And as I tried to sink into this moment of walking with presence I noticed moments of peace and joy and moments of anxiety. How much further? I wondered. And the Spirit assured me, Be here, with your feet on this simple path. The rain came hard and then passed, but we kept walking, arranging a hood or a scarf as we went. Soon, as the women reached the center and then began their way out again we began to pass each other. And as I stepped aside or offered a silent hug I thought, I love her. I love her. I love her. And then I imagined God saying the same thing in such delight and joy and love, or maybe in grief or compassion: I love her. I love her. I love her.

And then, just as I was about to reach the center, I paused to hug a woman who was coming out, and she broke the silence to whisper in my ear, “Did you see the rainbow?” So I stood in the middle of the labyrinth and turned my body toward the bright colors in the sky over Amalga harbor, and I heard, I am there in your sorrow and your joy. I am there in the sunshine and the rain. And the question I didn’t even know I had been asking is thrown up at me in stark relief, Can I, in my joy and my depression be oriented to the rainbow of faith and grief flung together? Can I look for the beauty in the darkness?

Sometimes what is, is. There is sorrow and grief in this broken world and we all must die. And in the midst of it, we often don’t know where we are: Close to the middle? Circling the outskirts? And there is the chaos of not-knowing: How much further do I have to love this path? To love my grandmother and my mother on this path? But I do know that the ground of our being is Love. This Holy Ground that sometimes looks like a mud pit and other times a garden is really the great I AM the constant One, who supports us in the Light and in the darkness. And now is a time of darkness. Can I celebrate it? Can I welcome it?

Later on, looking through some of the reference books on Labyrinths which Twylla brought, I read about suggestions for walking the labyrinth during the Autumnal equinox: “This is the day to celebrate the return of the darkness; it is a time of slowing down, of getting ready to burrow into the earth. Unfortunately . . . we have lost touch with our need to wind down, to replenish, to rejuvenate. . . . Let this walk be slow and calming with no tasks, no thoughts, no agendas. Sit peacefully in quiet meditation. If possible, take a nap in the center. Walk out as slowly as you can” (Labyrinths from the Outside In, by Donna Schaper and Carole Ann Camp).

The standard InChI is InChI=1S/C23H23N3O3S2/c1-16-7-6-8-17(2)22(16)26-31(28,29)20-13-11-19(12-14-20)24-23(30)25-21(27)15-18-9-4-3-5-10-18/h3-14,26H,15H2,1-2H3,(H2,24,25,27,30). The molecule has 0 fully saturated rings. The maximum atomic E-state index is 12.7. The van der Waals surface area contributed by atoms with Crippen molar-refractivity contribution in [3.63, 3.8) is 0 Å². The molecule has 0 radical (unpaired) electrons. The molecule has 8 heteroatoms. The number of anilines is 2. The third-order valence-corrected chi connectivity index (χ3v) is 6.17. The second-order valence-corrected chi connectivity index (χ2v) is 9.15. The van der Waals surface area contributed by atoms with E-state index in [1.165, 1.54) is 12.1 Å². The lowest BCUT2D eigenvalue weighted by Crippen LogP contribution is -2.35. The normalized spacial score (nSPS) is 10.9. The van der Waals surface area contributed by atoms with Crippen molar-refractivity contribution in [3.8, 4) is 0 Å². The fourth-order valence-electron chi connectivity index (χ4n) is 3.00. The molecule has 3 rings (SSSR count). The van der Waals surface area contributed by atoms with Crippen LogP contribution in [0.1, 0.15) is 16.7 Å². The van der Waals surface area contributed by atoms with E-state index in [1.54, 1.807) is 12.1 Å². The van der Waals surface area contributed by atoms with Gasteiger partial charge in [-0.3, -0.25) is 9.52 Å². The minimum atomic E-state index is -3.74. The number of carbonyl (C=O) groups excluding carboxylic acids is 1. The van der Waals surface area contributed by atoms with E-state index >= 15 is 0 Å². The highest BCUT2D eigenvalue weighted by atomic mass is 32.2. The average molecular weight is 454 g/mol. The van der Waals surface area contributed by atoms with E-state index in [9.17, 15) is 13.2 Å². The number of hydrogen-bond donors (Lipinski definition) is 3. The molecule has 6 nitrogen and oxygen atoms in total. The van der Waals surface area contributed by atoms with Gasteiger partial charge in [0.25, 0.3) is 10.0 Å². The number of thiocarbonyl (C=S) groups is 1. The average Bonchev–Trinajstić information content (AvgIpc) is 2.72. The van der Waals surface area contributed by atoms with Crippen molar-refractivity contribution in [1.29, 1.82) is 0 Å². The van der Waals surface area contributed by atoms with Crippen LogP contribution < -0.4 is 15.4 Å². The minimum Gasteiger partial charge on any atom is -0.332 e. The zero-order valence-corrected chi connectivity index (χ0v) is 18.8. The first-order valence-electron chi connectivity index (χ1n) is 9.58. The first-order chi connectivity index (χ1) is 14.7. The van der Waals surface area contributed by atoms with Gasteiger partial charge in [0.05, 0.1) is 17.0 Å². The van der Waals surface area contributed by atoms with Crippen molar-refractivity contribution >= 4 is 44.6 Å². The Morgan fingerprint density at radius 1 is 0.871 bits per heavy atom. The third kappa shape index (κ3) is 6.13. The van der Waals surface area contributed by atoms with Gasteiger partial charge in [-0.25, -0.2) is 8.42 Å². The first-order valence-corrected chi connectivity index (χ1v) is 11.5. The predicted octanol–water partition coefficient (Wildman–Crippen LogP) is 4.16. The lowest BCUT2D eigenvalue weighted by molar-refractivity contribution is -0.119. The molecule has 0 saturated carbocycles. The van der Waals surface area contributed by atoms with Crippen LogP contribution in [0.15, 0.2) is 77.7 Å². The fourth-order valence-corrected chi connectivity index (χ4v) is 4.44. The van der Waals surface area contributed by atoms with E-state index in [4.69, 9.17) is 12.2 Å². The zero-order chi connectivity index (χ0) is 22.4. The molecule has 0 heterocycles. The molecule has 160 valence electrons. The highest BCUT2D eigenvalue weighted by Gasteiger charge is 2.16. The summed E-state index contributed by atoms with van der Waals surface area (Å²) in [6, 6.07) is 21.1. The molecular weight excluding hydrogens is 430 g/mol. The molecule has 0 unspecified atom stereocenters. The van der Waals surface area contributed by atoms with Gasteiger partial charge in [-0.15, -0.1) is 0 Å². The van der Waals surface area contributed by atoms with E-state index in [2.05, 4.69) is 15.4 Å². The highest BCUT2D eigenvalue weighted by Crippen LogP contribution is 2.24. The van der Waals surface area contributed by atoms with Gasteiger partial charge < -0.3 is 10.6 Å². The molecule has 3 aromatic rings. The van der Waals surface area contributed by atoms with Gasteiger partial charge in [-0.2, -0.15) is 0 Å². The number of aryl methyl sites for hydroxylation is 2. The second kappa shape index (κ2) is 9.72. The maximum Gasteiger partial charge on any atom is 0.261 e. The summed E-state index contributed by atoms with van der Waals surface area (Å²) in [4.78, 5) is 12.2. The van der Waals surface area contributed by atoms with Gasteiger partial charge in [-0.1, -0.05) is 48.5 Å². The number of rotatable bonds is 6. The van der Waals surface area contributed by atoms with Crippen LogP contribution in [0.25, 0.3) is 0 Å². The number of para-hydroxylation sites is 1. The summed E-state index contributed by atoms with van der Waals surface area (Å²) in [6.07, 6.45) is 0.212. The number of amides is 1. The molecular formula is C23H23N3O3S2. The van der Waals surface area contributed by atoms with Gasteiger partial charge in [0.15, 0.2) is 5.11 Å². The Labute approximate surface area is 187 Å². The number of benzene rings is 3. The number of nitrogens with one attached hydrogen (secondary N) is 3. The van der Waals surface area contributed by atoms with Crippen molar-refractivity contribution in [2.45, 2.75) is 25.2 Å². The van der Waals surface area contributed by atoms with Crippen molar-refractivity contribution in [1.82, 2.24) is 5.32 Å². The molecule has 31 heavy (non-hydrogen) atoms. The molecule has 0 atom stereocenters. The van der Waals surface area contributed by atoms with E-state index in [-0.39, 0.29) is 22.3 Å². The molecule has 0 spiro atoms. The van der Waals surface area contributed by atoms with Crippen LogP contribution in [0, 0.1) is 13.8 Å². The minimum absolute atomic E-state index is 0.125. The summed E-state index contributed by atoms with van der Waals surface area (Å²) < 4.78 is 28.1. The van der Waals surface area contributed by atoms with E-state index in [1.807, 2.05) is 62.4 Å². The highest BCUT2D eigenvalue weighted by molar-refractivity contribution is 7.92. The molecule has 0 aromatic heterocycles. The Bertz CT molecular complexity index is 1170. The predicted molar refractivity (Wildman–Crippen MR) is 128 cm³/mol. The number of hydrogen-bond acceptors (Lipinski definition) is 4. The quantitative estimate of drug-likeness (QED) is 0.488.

Oh, to take a nap, and rest and be in the center of this love and to allow myself to just feel the sadness that comes upon me this time of year. There is a blessing in mortality. There is a blessing in darkness. There is a blessing in sorrow and loss. Perhaps it’s the shadow side of joy and love and the deeper we feel one the deeper we must feel the other. Perhaps it is a sharing in the Paschal mystery and the Cross of Christ.

In the Atrium last week with my 9 to 12 year-olds, I led a meditation on the great Plan of God, to bring all of creation to the full enjoyment of God. Afterwards one of my sixth graders who is an altar server asked me if we could go over to the church. “Of course,” I said, “What would you like to do at the church?”

“I would like to carry the cross,” he replied, referencing the cross that is carried in procession by an Altar server at the beginning and the end of the Mass. “Whenever I carry the cross,” he reflected, “something inside me wants to carry it more.”

Perhaps the darkness is my cross in these bleak months. Maybe in being present to carrying it I could learn to want to carry it more. Or maybe I should just build a labyrinth in my yard.

Katy Beedle Rice is a mother, wife and Director of Religious Education in her home parish, the Cathedral of the Nativity of the Blessed Virgin Mary. She shares her writing at http://www.blessedbrokenshared.blogspot.com.